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If you're coming to Bolivia for the first or a short time, this route is likely the best pick. Cochabamba itself is a central hub for all directions, which makes it a good starting point, but we won't cover what to do there in this route. 

Mizque is worth getting off the bus at least for a lunch break. It has a beautiful pink-trimmed church and a lazy river, and will give you a good idea of typical Bolivian highland life.

Next down the road is Aiquile, which is the center of making the small guitars used for Charango, a musical style very typical in this part of the Andes. 

Your first big city stop will be Sucre, the constitutional capital of the country.  Outside the city to the east is Cal Orkco, a collection of dinosaur footprints impressioned on a 70 degree wall of a cement quarry, which used to be a lake floor. "Dino Trucks" go there at 9:30AM, 12:00PM (noon), and 2:30PM from the corner of Plaza 25 de Mayo in front of the cathedral if they have a quota of 4 people. The guided visit takes about 1 hour, where from a viewing platform you can use binoculars to see the display of footprints on the landscape and some models of dinosaurs to give you context. 

Inside the city, make sure and visit Casa de la Libertad, Aniceto Arce (Central Plaza), important to Bolivian national history. The museum is inside a colonial-era convent, and the chapel was the meeting hall where Bolivian independence was declared in 1825.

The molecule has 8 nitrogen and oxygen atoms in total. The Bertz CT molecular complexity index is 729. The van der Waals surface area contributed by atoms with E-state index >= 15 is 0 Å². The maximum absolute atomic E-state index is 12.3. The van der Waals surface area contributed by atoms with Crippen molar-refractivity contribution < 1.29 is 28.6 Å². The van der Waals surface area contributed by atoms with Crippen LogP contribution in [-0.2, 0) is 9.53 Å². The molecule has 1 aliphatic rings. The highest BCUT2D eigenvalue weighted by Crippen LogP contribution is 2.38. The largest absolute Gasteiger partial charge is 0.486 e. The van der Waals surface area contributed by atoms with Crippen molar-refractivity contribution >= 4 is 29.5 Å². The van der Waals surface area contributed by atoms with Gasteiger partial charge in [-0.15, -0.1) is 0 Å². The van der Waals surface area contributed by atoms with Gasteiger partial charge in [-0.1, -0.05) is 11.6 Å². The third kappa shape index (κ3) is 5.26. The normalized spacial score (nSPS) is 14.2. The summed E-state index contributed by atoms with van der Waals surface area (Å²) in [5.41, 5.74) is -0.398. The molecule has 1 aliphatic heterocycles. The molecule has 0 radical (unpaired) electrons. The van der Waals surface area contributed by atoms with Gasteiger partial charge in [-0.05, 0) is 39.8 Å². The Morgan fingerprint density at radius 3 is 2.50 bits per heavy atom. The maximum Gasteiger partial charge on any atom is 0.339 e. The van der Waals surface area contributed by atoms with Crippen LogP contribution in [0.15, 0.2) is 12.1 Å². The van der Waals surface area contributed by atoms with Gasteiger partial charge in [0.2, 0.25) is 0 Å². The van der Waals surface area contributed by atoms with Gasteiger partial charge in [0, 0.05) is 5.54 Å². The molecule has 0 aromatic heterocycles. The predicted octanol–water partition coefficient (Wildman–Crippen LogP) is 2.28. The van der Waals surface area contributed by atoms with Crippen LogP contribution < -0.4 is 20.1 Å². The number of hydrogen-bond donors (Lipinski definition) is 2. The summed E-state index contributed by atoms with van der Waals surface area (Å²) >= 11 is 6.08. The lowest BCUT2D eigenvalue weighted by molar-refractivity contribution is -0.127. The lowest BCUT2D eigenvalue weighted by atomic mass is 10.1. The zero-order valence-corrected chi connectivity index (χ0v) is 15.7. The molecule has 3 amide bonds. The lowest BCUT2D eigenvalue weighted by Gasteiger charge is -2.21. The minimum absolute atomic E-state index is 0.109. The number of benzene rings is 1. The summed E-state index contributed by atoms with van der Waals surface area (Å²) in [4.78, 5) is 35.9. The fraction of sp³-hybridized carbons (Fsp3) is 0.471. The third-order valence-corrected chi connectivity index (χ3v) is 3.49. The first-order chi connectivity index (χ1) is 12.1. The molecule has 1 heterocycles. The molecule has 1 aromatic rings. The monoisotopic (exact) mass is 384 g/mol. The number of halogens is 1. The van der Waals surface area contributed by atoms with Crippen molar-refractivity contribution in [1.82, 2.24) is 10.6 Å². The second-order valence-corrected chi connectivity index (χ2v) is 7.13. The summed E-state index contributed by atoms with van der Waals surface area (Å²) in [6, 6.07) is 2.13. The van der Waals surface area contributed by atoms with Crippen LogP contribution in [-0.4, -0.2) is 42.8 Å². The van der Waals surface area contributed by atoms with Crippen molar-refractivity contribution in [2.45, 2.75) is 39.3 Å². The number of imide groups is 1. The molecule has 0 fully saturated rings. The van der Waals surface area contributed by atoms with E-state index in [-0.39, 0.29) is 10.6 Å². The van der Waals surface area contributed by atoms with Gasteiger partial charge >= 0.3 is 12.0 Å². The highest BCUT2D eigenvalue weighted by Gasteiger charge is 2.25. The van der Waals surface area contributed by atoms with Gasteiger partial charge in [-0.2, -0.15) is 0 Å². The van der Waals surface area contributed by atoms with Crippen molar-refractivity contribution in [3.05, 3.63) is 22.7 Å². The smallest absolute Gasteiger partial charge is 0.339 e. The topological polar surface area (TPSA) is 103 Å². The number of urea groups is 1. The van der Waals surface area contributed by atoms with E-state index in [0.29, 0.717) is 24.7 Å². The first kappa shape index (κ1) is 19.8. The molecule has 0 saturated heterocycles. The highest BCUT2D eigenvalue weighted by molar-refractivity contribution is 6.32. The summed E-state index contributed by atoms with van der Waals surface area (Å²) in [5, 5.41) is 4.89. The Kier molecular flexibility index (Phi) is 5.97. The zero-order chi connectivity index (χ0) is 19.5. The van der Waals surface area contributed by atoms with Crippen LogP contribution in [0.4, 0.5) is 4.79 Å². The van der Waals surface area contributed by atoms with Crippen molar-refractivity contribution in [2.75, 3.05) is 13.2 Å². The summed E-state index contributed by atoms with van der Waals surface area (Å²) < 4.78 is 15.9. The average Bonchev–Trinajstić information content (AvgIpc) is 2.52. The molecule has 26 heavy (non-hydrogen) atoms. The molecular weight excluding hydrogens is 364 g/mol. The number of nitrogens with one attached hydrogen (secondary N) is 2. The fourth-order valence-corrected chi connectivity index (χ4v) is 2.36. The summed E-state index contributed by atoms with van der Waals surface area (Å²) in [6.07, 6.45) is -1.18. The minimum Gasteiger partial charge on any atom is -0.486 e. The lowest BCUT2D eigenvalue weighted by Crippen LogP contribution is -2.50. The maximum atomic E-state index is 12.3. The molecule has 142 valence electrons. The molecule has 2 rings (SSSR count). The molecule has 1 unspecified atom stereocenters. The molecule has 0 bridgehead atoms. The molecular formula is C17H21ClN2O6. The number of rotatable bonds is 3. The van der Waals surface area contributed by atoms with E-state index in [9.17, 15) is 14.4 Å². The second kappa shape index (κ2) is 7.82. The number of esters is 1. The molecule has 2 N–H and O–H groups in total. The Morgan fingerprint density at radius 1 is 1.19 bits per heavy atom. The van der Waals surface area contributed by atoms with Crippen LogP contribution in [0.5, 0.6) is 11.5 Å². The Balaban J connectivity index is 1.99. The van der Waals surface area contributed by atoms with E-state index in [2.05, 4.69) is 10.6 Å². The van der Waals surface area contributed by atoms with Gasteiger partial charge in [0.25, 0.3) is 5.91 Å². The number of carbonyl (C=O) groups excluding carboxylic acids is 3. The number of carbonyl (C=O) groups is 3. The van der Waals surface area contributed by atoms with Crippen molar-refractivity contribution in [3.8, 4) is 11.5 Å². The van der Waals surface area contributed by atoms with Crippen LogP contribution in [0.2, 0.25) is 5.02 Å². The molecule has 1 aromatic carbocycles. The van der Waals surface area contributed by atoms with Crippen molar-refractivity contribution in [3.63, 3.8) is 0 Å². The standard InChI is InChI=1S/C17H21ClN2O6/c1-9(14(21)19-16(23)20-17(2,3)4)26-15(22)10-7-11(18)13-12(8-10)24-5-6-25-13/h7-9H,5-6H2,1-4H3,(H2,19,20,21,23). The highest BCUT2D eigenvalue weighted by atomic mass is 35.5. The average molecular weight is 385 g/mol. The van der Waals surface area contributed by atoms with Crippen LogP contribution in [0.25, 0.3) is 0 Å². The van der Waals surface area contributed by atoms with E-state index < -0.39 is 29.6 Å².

Several other great musuems are worth your time, including the Museo de Charcas, which houses three smaller museums of colonial, ethnographic (including mummies!), and modern art.  Museo de la Recoleta, a former prison now home to the works of Diego Quispe Curo and Juán Pérez Villareal.  The National Archive, the Museum of Modern Art, the Museum of Ethnographic Textiles, and the Anthropological Museum, are all good ones to put on your list. 

Moving on to colorful Potosi, important to the country for it's mining history and the home of the former royal mint, now the Casa Nacional de Moneda, this is a city of affluence and class.  Potosi is a great place just to take photographs of its amazing and famous doorways, as well as vistas of the lights of the city at night time.  Also, get out to see the Cerro Rico, where silver has been mined for over 400 years.

Now if you're headed to Uyuni, you are of course heading to the famously beautiful Uyuni salt flats, but the landscape between Potosi and Uyuni is equally haunting.  However, Uyuni itself has some other treasures, namely the Train Cemetery, where relics of the rail are kept together in the desert and create a ghostly memory.


Potosi Mint
  • On this route:
  • Arani|
  • Vacas|
  • Mizque|
  • Aiquile|
  • Sucre|
  • Betanzos|
  • Potosi|
  • Tica-Tica|
  • Pulacayo|
  • Uyuni!|